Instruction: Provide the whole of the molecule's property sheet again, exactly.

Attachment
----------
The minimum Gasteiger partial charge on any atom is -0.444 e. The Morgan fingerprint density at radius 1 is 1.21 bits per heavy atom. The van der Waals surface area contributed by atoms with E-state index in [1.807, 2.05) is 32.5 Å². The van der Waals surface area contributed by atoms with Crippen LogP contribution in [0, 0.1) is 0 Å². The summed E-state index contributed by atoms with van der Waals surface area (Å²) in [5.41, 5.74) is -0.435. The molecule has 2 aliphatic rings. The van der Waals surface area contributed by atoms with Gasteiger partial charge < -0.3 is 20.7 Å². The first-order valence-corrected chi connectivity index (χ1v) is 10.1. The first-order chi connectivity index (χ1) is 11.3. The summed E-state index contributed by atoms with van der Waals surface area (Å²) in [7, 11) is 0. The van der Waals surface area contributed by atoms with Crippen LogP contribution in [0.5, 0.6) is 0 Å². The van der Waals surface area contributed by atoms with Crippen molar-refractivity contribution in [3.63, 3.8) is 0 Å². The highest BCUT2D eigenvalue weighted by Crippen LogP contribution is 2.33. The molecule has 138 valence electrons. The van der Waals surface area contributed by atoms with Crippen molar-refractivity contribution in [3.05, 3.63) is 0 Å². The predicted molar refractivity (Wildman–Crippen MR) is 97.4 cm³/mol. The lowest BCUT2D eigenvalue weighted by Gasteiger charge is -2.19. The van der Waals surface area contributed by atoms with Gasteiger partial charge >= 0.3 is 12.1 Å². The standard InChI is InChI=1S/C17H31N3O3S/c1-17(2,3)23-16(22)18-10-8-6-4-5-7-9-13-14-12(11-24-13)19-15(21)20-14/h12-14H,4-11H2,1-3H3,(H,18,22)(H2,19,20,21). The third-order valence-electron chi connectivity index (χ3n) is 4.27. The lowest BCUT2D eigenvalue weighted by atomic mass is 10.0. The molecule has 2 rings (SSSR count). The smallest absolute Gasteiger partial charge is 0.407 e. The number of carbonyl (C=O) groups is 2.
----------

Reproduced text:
The minimum Gasteiger partial charge on any atom is -0.444 e. The Morgan fingerprint density at radius 1 is 1.21 bits per heavy atom. The van der Waals surface area contributed by atoms with E-state index in [1.807, 2.05) is 32.5 Å². The van der Waals surface area contributed by atoms with Crippen LogP contribution in [0, 0.1) is 0 Å². The summed E-state index contributed by atoms with van der Waals surface area (Å²) in [5.41, 5.74) is -0.435. The molecule has 2 aliphatic rings. The van der Waals surface area contributed by atoms with Gasteiger partial charge < -0.3 is 20.7 Å². The first-order valence-corrected chi connectivity index (χ1v) is 10.1. The first-order chi connectivity index (χ1) is 11.3. The summed E-state index contributed by atoms with van der Waals surface area (Å²) in [7, 11) is 0. The van der Waals surface area contributed by atoms with Crippen LogP contribution in [0.5, 0.6) is 0 Å². The van der Waals surface area contributed by atoms with Crippen molar-refractivity contribution in [3.63, 3.8) is 0 Å². The highest BCUT2D eigenvalue weighted by Crippen LogP contribution is 2.33. The molecule has 138 valence electrons. The van der Waals surface area contributed by atoms with Crippen molar-refractivity contribution in [3.05, 3.63) is 0 Å². The predicted molar refractivity (Wildman–Crippen MR) is 97.4 cm³/mol. The lowest BCUT2D eigenvalue weighted by Gasteiger charge is -2.19. The van der Waals surface area contributed by atoms with Gasteiger partial charge >= 0.3 is 12.1 Å². The standard InChI is InChI=1S/C17H31N3O3S/c1-17(2,3)23-16(22)18-10-8-6-4-5-7-9-13-14-12(11-24-13)19-15(21)20-14/h12-14H,4-11H2,1-3H3,(H,18,22)(H2,19,20,21). The third-order valence-electron chi connectivity index (χ3n) is 4.27. The lowest BCUT2D eigenvalue weighted by atomic mass is 10.0. The molecule has 2 rings (SSSR count). The smallest absolute Gasteiger partial charge is 0.407 e. The number of carbonyl (C=O) groups is 2.